You’ll also have a good chance of spotting the Northern Lights in northeast Iceland, where the skies tend to be clearer. However, you can see the Northern Lights from anywhere in Iceland, even in Reykjavik and the other main cities and towns.
Go For a Dip in a Lagoon
Taking a dip in a thermal lagoon is one of the most well-known, iconic things you can do in Iceland! While it might sound a bit like a tourist gimmick, it’s still good fun and relaxing to do. Take advantage of the opportunity, as there aren’t many other places where you can swim in a warm lagoon amongst such fantastic scenery. And after all that hiking through the Icelandic nature, a good soak in a hot lagoon is sure to soothe any aches and pains!
You can choose to go to the well-known Blue Lagoon, but I’ll let you in on a secret: There are much more affordable hot springs dotted around the island, such as the Myvatn Nature Baths. Landmannalaugar is a hot natural pool in the Southern Highlands which is free to use and surrounded by stunning mountains and lava fields – check to see if there are any free thermal pools on your route!
Discover the Rare Beauty of the Westfjords
The Westfjords is a little known destination in Iceland, which means it’s delightfully absent of tourists and visitors. You can explore this secluded natural world of lakes, mountains, waterfalls, and fjords, often without seeing another human being!
For the sheer natural beauty and the tranquillity of the region, nothing else compares. If you need to destress and escape from the rat race for a while, this is one of the best places you can head to. Visit in the summer, and you might even catch glimpses of whales and puffins amongst other local wildlife!
Take a Ferry to the Hornstrandir Nature Reserve
Hornstrandir is the most remote point of the Westfjords, and it was abandoned early on in the 20th century due to the difficulty of getting to and living in this faraway location. To get to this secluded area, you can jump on the ferry from the Strandir district.
In the meantime, nature has taken over and now it is a beautiful, wild nature reserve where you might just see an Arctic fox. The foxes here have not developed a fear of humans so you can get in very close range. The cliffs in the Hornstrandir Nature Reserve are also a sight to be seen, as they are home to thousands upon thousands of seabirds which make their nests here.
Go Whale Watching in Husavik
On the north shore of Iceland, you’ll find a small town called Húsavík which has been named the whale watching capital of Europe! In the waters here, more than 20 different types of porpoises, dolphins, and whales can be found, so it’s the perfect place to head to for whale-watching enthusiasts.
You can opt for a boat tour, or if you prefer to stay on dry land, it’s possible to spot whales and other creatures right from the shore. You’ll be likely to see humpback whales, white-beaked dolphins, and harbour porpoises, and if you have a keen eye and you’re in luck, you might just spot fin whales, blue whales, orcas, and other species, too! Don’t miss the local puffin populations who nest here in the summer.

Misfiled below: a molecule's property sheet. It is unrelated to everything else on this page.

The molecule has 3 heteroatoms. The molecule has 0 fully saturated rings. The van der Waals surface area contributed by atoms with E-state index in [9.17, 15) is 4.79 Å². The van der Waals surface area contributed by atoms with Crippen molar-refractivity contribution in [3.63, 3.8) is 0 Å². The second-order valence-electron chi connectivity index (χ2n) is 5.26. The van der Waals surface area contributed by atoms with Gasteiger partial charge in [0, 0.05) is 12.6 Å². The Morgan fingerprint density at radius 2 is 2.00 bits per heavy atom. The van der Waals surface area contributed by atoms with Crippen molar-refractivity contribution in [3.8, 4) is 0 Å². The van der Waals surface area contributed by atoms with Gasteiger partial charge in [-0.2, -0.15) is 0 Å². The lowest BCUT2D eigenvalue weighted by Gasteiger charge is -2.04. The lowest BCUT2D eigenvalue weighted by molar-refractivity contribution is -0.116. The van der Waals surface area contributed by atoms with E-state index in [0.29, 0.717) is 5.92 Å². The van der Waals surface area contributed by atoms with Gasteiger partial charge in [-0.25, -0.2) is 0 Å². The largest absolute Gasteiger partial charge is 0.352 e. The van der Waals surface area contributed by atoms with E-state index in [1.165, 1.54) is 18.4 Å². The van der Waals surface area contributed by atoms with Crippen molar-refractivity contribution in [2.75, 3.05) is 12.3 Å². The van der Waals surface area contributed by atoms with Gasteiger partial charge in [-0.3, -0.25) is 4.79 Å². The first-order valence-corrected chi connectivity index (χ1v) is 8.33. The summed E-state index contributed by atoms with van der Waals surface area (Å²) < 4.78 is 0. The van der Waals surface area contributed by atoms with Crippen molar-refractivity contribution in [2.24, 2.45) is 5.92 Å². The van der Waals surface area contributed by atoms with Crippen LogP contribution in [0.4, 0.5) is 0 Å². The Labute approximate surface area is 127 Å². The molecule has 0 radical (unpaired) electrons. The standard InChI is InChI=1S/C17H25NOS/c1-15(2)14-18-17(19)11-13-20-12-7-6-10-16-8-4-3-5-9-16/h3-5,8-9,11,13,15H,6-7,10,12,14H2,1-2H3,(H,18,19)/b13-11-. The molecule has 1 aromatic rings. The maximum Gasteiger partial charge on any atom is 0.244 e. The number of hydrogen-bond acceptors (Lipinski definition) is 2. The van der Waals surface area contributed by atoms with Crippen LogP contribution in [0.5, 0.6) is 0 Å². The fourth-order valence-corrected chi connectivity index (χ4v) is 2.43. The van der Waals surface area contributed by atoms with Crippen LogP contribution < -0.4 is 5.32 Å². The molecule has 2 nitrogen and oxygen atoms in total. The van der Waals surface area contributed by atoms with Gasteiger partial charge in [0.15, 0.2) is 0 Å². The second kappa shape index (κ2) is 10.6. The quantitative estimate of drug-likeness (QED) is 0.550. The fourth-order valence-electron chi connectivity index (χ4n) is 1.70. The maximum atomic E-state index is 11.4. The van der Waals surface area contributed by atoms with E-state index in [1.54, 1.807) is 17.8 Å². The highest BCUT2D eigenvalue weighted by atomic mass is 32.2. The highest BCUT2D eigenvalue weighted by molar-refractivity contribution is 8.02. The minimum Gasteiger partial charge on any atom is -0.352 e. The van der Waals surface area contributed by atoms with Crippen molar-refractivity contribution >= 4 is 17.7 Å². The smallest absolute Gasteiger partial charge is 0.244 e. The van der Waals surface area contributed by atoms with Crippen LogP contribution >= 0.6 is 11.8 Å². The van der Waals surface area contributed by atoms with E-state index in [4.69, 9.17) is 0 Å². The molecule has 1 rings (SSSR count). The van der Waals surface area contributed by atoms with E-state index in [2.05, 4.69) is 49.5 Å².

Snaefellsness Glacier and Volcano
Snaefellsness Peninsula has been dubbed an Iceland in miniature due to the wildly varying landscapes of the region. In fact, it’s one of only 3 National Parks in the country. The real highlight of the Peninsula is most definitely the Snaefellsness Glacier!
This stunning twin-peaked glacier overlooks the nearby volcano, and the surrounding lava fields make you feel like you’re on the surface of the moon. With coastline bordering you on three sides, this is a truly magnificent place to visit, and the whole experience is unforgettable!
Close enough to Reykjavik to make this an easy day trip, why not set off on a self drive tour through the unique countryside to see this spectacular corner of the country for yourself?
Walk on the Black Beaches of Iceland’s South Coast
The South Coast of Iceland strikes a remarkable difference to the rest of the country: Instead of jagged cliffs and mountains, you’ll find long, flat beaches of black sand formed by frequent glacial flooding. It’s a truly unique sight to see and an exciting place to take a stroll.
Reynisfara is one of the best beaches to visit, with two towering basalt pillars overlooking the shoreline. You won’t regret visiting this incredible spot for the views alone. Make sure you take care and stay safe, as the waves can come creeping in very quickly. The sea is dangerously cold and not to be messed with, so stay a safe distance away and you’ll be able to enjoy the surroundings in comfort.
The Wrap Up
Tempted to start searching for the best flights to Iceland right now? We wouldn’t blame you! This magical island full of wonders and marvels is a fascinating, memorable place to visit. You’ll be packing in once-in-a-lifetime experiences, and with our recommendations for the top things to do in Iceland, you won’t miss any of the best spots to visit!
Drop us a comment and let us know which place you’d most like to see in Iceland. Are there any other beautiful spots or fun activities that we missed off? Let us know! We love hearing from you guys. Now go book your next holiday to Iceland – you won’t regret it, trust me!
New Zealand travel photographer based in London, UK. He was taking photos from a very young age in the backcountry of New Zealand before moving abroad. Since doing so he has taken workshops and tried to help get as many people into this art as possible. Featured in NZ Herald, Stuff.co.nz and many photography publications it’s safe to say he loves his photography!